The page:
How can I tell if my pet needs emergency veterinary care?
Day or night, situations requiring immediate emergency veterinary care may happen, and you’ll need to be prepared if - or when - it happens to your pet.
At Animal Hospital of Clemmons, we understand that it can be challenging to know when your cat, dog, or other pet needs emergency care. It’s critical to know some signs and symptoms to indicate a trip to your emergency vet is necessary.
If your pet is showing symptoms you’re not sure are an emergency, contact your vet or emergency vet clinic for advice - safe is always better than sorry.
Signs That Your Pet May Be Experiencing a Pet Emergency
Here are common signs that your pet may be experiencing a pet emergency:
- Staggering or stumbling
- Lameness or inability to walk
- Blood in diarrhea
- Bloated, swollen or painful abdomen
- Uncontrolled bleeding
- Severe injury (fall, car accident, etc.)
- Dilated pupils
- Eye inflammation or injury
- Extreme coughing, choking or difficulty breathing
- Broken bones, open wounds
- Sudden blindness
- Loss of balance
- Inability to urinate or defecate
- Obvious pain
- Ingestion of poisonous foods
- Ingestion of foreign objects
- Unable to deliver puppies or kittens
Essential First Aid Tips for Pet Parents
While knowing how to perform first aid on your pet is important, these tips will not replace the need for proper veterinary care administered by a trained veterinarian.
Help Stop Bleeding
Because hurt animals may bite even their owners or people they love, you should muzzle your pet before beginning. To help stop bleeding, place a clean gauze pad over the injury and use your hand to apply pressure for several minutes until blood begins to clot.
A tourniquet of gause with an elastic band to secure it will be required for severe leg bleeding. Bring your pet in to the emergency veterinary clinic immediately for further care.
Care for a Pet With a Broken or Fractured Bone
Start by muzzling your pet and laying them on a flat surface you can use as a stretcher to transport them to the vet. If at all possible, we suggest securing your animal to the stretcher, making sure to avoid applying pressure to the injured area.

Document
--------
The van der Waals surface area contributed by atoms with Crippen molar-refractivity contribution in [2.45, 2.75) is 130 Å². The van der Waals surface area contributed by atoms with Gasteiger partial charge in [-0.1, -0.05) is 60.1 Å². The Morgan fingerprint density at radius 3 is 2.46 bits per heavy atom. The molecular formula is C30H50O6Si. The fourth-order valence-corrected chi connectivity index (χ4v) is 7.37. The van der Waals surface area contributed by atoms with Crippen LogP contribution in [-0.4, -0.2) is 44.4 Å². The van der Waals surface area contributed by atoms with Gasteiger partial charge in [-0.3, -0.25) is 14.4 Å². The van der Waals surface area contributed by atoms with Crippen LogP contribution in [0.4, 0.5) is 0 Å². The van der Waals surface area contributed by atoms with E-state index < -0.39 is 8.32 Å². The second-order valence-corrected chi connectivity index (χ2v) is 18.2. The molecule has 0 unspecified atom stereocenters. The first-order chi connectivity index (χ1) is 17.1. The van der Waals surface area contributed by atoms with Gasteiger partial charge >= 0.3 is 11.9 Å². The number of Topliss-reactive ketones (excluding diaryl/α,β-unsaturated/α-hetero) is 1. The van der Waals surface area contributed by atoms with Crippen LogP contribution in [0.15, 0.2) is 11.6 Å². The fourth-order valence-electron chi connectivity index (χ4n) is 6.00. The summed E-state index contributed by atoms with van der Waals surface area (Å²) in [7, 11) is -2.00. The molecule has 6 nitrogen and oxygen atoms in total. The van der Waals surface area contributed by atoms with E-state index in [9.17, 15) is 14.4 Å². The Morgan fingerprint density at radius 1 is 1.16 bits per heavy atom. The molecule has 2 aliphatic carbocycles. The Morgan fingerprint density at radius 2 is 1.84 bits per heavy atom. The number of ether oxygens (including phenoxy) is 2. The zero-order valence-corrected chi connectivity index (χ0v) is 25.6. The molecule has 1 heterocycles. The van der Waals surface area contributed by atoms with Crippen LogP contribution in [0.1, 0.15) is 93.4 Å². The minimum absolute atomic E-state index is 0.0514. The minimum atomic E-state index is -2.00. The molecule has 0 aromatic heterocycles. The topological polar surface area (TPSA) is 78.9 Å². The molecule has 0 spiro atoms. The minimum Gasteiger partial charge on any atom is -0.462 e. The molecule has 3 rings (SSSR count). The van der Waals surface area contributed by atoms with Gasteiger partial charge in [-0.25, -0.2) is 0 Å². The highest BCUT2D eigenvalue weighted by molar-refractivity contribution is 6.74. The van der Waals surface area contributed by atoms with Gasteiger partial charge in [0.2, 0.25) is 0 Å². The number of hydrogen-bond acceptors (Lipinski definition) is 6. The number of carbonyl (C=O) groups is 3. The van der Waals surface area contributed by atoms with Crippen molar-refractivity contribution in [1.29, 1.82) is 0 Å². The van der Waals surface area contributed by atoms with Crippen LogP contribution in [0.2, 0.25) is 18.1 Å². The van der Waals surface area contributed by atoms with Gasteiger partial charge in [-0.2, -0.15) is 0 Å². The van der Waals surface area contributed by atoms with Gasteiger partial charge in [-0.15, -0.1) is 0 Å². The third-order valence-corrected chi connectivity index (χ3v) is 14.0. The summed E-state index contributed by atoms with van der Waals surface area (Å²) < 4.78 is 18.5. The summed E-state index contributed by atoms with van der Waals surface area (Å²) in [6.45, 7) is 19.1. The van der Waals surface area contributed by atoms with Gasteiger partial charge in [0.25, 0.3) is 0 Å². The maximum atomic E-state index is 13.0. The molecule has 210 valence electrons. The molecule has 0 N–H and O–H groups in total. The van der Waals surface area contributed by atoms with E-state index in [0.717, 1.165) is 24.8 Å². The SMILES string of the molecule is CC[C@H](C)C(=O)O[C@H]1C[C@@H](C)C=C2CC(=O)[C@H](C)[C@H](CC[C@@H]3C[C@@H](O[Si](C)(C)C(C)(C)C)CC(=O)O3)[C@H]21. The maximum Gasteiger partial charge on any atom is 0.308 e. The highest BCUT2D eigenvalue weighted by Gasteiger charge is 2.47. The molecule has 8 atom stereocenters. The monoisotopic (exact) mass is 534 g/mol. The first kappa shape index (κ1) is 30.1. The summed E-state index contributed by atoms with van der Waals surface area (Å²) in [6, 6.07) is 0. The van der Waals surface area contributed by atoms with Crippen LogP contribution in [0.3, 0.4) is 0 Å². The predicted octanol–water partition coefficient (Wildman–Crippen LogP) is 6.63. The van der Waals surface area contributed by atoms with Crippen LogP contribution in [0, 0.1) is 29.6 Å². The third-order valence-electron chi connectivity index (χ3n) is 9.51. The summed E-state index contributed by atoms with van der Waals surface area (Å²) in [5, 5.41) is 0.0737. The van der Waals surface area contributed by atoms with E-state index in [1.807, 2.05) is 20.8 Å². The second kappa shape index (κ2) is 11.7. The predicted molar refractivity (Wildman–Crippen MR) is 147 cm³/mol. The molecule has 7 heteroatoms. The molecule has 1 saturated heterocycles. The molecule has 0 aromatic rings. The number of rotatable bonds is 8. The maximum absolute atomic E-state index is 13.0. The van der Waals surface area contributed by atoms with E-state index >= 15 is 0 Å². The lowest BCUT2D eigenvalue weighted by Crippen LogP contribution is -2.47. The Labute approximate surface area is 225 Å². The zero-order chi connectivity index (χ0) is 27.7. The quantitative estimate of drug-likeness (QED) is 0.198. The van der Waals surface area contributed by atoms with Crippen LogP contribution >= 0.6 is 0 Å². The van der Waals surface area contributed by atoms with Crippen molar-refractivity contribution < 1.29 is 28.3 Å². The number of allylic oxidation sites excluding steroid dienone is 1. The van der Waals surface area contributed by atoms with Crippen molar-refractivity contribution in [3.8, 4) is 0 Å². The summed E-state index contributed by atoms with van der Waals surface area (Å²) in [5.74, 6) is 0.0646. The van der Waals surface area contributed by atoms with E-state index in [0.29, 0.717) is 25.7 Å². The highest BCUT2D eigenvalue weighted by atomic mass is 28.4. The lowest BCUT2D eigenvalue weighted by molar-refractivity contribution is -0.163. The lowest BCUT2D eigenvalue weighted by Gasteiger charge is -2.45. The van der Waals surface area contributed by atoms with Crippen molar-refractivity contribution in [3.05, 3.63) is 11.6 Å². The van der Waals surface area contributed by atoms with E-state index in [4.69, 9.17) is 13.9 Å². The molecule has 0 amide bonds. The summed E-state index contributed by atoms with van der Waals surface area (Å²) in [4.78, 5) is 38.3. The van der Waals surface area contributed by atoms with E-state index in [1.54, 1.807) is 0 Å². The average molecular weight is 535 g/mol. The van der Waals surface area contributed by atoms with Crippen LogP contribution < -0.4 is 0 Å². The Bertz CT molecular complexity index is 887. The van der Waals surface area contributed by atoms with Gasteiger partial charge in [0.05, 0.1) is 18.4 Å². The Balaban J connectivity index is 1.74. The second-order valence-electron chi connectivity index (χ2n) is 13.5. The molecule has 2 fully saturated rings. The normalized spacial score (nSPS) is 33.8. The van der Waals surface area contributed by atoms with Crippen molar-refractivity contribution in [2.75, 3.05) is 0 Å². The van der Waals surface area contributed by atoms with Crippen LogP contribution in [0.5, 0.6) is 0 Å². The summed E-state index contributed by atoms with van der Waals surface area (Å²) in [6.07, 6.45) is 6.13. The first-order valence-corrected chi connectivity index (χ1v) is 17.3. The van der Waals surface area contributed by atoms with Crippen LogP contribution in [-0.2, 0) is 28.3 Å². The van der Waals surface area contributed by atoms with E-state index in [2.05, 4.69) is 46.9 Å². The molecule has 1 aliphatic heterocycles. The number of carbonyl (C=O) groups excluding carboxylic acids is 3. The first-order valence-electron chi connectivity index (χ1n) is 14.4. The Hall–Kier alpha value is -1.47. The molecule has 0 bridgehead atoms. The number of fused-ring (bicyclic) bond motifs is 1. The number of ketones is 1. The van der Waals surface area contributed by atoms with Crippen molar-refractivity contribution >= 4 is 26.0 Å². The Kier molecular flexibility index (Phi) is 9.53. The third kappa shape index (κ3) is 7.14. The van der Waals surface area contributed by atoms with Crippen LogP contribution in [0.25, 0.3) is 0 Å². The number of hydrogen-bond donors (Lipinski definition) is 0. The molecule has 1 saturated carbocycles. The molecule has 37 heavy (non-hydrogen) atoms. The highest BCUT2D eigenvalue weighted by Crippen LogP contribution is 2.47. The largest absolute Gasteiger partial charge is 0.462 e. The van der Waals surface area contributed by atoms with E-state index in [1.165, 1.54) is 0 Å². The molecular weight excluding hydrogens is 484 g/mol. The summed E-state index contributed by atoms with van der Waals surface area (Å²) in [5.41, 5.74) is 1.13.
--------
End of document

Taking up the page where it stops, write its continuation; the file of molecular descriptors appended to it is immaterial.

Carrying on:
What to Do If Your Pet Has a Seizure
Is your four-legged friend experiencing a seizure? Do not attempt to restrain your pet. You’ll also want to remove any objects nearby that may potentially hurt your pet. Once the seizure is over, keep your pet warm and call your vet for advice.
If your pet’s seizure lasts for more than three minutes, or they have consecutive seizures, urgent care is required. Contact your vet immediately.
What to Do If Your Pet is Choking
Know that your pet may bite out of panic, so it’s critical to be cautious as you attempt to help them. Open your pet’s mouth to check for objects. If you spot something, try to gently remove it, being careful not to inadvertently push the object further into your animal’s throat.
If removing the object proves too difficult, don’t waste precious time trying. Immediately bring your pet to the emergency veterinary clinic or vet’s office for urgent help.
Prepare for Pet Emergencies
What You Should Know in Advance
We never plan on a emergency happening, so being prepared for a pet emergency may help you provide the best possible care quickly. Our Clemmons vets recommend keeping the following information on hand in case of a veterinary emergency:
- Basic knowledge of how to stop bleeding
- Knowledge of essential pet CPR
- Your vet’s phone number
- Phone number and directions to your nearest emergency vet clinic
- A muzzle that fits your dog (and knowledge of how to use it correctly)
- The Animal Poison Control Center phone number
Financial Responsibilities in a Pet Emergency
Pets can require a significant amount of veterinary care when an emergency arises. Diagnostic testing, monitoring and treatment for your pet during an emergency can quickly become expensive. It is a pet owner’s responsibility to ensure that they are able to financially care for their pets if an emergency strikes.
Be prepared for unforeseen circumstances by putting money aside on a regular basis specifically to cover the cost of emergency care for your pet, or by signing up to a pet insurance plan. Delaying emergency veterinary care in order to avoid fees may put your pet’s life at risk.
Note: The advice provided in this post is intended for informational purposes and does not constitute medical advice regarding pets. For an accurate diagnosis of your pet's condition, please make an appointment with your vet.
Is your pet experiencing a health emergency? Contact your vet or the nearest emergency animal hospital. At Animal Hospital of Clemmons, we provide emergency veterinary care for cats and dogs in Clemmons and greater Winston-Salem.
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